The World Bank and other influential international financial institutions and development agencies have been touting Southeast Asian (SEA) newly industrializing countries as models for emulation, especially by African developing countries seeking to accelerate their development transformations. But these recommendations are usually based on misleading analysis of their rapid growth and structural transformation.
Typically, various cultural and other justifications are offered to justify recommending SEA, rather than Northeast Asia (NEA), as the better sub-region for emulation. Consequently, important lessons from East Asian experiences have been misrepresented, drawing erroneous lessons from the region’s undoubtedly impressive economic performance during its high growth periods.
Despite SEA’s much greater resource wealth, NEA’s growth performance was superior over the long term in the second half of the 20th century until the 1990s, when Japanese economic growth collapsed following its financial liberalization ‘big bang’ shock and the strong yen (endaka) decade from 1985. For over two decades, growth in Japan, Korea and Taiwan averaged 8 percent, compared to 6 percent in Malaysia, Thailand and Indonesia.
Population growth has been much lower in NEA, increasing per capita differences over at least a quarter century. While income inequalities have grown in most of SEA, they have remained lower in NEA. Hence, economic welfare improvements have been much greater in NEA.
Most accounts of the ‘East Asian miracle’ emphasize education. But educational achievements in Indonesia, Malaysia and Thailand have been greatly inferior to NEA’s. Ironically, the Philippines, which long had the highest share of tertiary educated in East Asia, has not had an impressive economic growth record.
Thus, actual experience compels scepticism about the facile policy recommendations that governments should enhance human resources, but only subsidize primary schooling. Instead, there is now compelling evidence that industrialization and productivity gains have been slowed by the region’s modest progress on education.
Foreign direct investment
Greater SEA dependence on foreign direct investment (FDI) has impeded the development of industrial and technological capacities and capabilities, raising concerns as to whether their industrialization processes were sustainable.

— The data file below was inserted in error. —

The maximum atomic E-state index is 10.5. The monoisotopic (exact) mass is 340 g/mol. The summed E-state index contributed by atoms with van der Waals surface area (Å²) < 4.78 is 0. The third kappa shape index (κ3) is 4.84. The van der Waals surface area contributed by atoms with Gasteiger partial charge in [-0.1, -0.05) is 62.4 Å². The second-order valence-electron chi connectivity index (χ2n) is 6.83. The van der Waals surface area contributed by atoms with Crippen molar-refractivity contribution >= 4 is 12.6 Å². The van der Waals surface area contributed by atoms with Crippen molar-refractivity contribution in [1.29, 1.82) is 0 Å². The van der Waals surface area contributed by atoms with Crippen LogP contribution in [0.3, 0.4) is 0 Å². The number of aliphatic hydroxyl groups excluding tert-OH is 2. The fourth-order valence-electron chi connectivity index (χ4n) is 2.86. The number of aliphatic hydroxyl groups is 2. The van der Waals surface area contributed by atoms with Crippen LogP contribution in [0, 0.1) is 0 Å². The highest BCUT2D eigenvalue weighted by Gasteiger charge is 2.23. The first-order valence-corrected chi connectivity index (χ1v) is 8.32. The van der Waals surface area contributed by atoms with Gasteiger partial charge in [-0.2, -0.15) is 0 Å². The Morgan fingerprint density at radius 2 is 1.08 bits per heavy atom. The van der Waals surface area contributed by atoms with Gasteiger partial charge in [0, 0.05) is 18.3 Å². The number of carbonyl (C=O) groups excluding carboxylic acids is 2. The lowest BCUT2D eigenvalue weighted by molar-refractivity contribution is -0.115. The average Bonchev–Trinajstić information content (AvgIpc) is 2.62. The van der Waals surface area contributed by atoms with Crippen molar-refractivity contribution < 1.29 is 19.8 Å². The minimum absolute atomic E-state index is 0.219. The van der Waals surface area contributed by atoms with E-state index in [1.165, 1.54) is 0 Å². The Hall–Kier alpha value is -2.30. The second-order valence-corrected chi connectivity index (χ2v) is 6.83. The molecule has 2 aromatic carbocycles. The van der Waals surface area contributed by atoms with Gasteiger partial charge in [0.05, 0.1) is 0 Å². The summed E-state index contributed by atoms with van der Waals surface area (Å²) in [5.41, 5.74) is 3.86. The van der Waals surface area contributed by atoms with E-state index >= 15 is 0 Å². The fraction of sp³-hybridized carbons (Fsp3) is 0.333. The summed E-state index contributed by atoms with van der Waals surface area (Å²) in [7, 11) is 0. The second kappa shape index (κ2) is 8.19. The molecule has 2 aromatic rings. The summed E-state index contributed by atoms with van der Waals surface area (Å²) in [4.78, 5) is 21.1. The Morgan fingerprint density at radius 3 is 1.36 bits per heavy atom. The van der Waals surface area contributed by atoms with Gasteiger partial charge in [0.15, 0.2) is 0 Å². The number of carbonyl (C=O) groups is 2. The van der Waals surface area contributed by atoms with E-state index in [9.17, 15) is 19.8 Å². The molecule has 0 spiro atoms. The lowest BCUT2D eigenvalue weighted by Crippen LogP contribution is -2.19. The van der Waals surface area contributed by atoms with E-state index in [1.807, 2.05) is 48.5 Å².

The region has become less attractive for new FDI in the face of growing competition from alternative locations seeking to be part of ‘global value chains’. Meanwhile, the supposed ‘middle income country’ trap in SEA is essentially due to limited development of indigenous industrial and technology capacities owing to modest ‘technological learning’ from the presence of ‘foot-loose’ FDI temporarily locating parts of their ‘value chains’ in the country.
Investment policy reform to promote more sophisticated industries in SEA is long overdue and needs to be coordinated with technology policy reform. SEA governments have not been conducive to elaborating and implementing appropriate investment and technology policies. The rest of SEA has not emulated Singapore’s pro-active technology policy attracting desired investments in line with its own national development priorities besides developing capacities and capabilities using government investments.
Favouring FDI has weakened the influence of domestic industrial capital in the region, allowing financial interests, both domestic and foreign, to become more influential. Finance capital has developed symbiotic relations with other politically influential rentiers, dubbed ‘cronies’ following the 1997-1998 (mainly Southeast) Asian financial crisis. This powerful alliance successfully promoted partial financial liberalization in the region before the crisis.
Although capital account liberalization greatly increased short-term capital flows, which precipitated the 1997 crisis without increasing FDI, the region has opened up again to short-term capital inflows after accumulating reserves believed sufficient to withstand future crises. This is wrongly referred to as ‘self-insurance’ although there is no insurance element involved. Meanwhile, regional monetary cooperation has advanced beyond earlier bilateral swap arrangements, but there has been little progress beyond that.
After 1997, the ‘Asian model’ fell into disrepute as the East Asian miracle was written off as a debacle. Hence, it is crucial to also recognize the reasons for its inferiority and vulnerability during the high growth period from the 1960s to the 1990s when the Asian financial crisis exposed its new vulnerabilities.
But it would be a mistake to throw the baby out with the bathwater as there are undoubtedly important lessons to be learnt from SEA as well. Also, some of the very policies that the West has criticized were actually crucial for rapid growth and structural transformation in East Asia.
NEA has generally had more sophisticated and effective industrial policy compared to SEA. This accounts, in no small way, for the major differences in industrial and technological capabilities between the two East Asian sub-regions. Of course, there have also been different industrial policy orientations, emphases and instruments within SEA, sometimes involving discernible contrasts in investment and technology policies.
As these policies were inappropriately or prematurely undermined or terminated, the ‘miracle’ ended, often rather abruptly, due to the financial crises precipitated by liberalization. Contrary to popular Western narratives of the debacle, East Asia’s previously successful ‘catch-up’ efforts had in fact been undermined by financial liberalization promoted by the Washington Consensus.
(This article was originally published in Inter Press service (IPS) news on June 29, 2017)